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ENGL100A Lecture Notes - Roderigo, Tyrant, Mandrake

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Diana Parry

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Themes, Motifs & Symbols
The Incompatibility of Military Heroism & Love
Before and above all else, Othello is a soldier. From the earliest moments in the play, his career affects
his married life. Asking “fit disposition” for his wife after being ordered to Cyprus (I.iii.234), Othello
notes that “the tyrant custom . . . / Hath made the flinty and steel couch of war / My thrice-driven bed
of down” (I.iii.227–229). While Desdemona is used to better “accommodation,” she nevertheless
accompanies her husband to Cyprus (I.iii.236). Moreover, she is unperturbed by the tempest or Turks
that threatened their crossing, and genuinely curious rather than irate when she is roused from bed by
the drunken brawl in Act II, scene iii. She is, indeed, Othello’s “fair warrior,” and he is happiest when he
has her by his side in the midst of military conflict or business (II.i.179). The military also provides
Othello with a means to gain acceptance in Venetian society. While the Venetians in the play are
generally fearful of the prospect of Othello’s social entrance into white society through his marriage to
Desdemona, all Venetians respect and honor him as a soldier. Mercenary Moors were, in fact,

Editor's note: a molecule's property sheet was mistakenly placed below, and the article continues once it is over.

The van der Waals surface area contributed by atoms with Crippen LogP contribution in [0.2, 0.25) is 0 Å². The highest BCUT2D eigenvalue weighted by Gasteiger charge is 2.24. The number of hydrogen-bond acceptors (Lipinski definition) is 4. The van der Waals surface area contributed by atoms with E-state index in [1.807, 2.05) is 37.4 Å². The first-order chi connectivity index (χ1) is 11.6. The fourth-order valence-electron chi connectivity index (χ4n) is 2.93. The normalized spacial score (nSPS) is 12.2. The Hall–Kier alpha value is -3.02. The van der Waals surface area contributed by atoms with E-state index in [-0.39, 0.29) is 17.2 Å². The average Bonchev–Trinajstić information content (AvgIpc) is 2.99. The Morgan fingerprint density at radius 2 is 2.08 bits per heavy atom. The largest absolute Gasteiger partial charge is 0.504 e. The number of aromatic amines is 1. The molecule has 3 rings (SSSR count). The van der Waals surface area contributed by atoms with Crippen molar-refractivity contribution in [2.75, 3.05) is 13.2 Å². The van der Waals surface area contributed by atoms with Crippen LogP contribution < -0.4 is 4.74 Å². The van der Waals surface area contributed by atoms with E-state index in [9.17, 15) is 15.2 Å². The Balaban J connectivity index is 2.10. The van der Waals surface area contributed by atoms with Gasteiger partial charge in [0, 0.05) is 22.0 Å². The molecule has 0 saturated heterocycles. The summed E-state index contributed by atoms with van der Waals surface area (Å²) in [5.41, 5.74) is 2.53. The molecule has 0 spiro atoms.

commonplace at the time.
Othello predicates his success in love on his success as a soldier, wooing Desdemona with tales of his
military travels and battles. Once the Turks are drownedby natural rather than military might
Othello is left without anything to do: the last act of military administration we see him perform is the
viewing of fortifications in the extremely short second scene of Act III. No longer having a means of
proving his manhood or honor in a public setting such as the court or the battlefield, Othello begins to
feel uneasy with his footing in a private setting, the bedroom. Iago capitalizes on this uneasiness, calling
Othello’s epileptic fit in Act IV, scene i, “*a+ passion most unsuiting such a man.” In other words, Iago is
calling Othello unsoldierly. Iago also takes care to mention that Cassio, whom Othello believes to be his
competitor, saw him in his emasculating trance (IV.i.75).
Desperate to cling to the security of his former identity as a soldier while his current identity as a lover
crumbles, Othello begins to confuse the one with the other. His expression of his jealousy quickly
devolves from the conventional—“Farewell the tranquil mind”—to the absurd:
Farewell the plum’d troops and the big wars
That make ambition virtue! O, farewell,
Farewell the neighing steed and the shrill trump,
The spirit-stirring drum, th’ear piercing fife,
The royal banner, and all quality,
Pride, pomp, and circumstance of glorious war!”
One might well say that Othello is saying farewell to the wrong thingshe is entirely preoccupied with
his identity as a soldier. But his way of thinking is somewhat justified by its seductiveness to the
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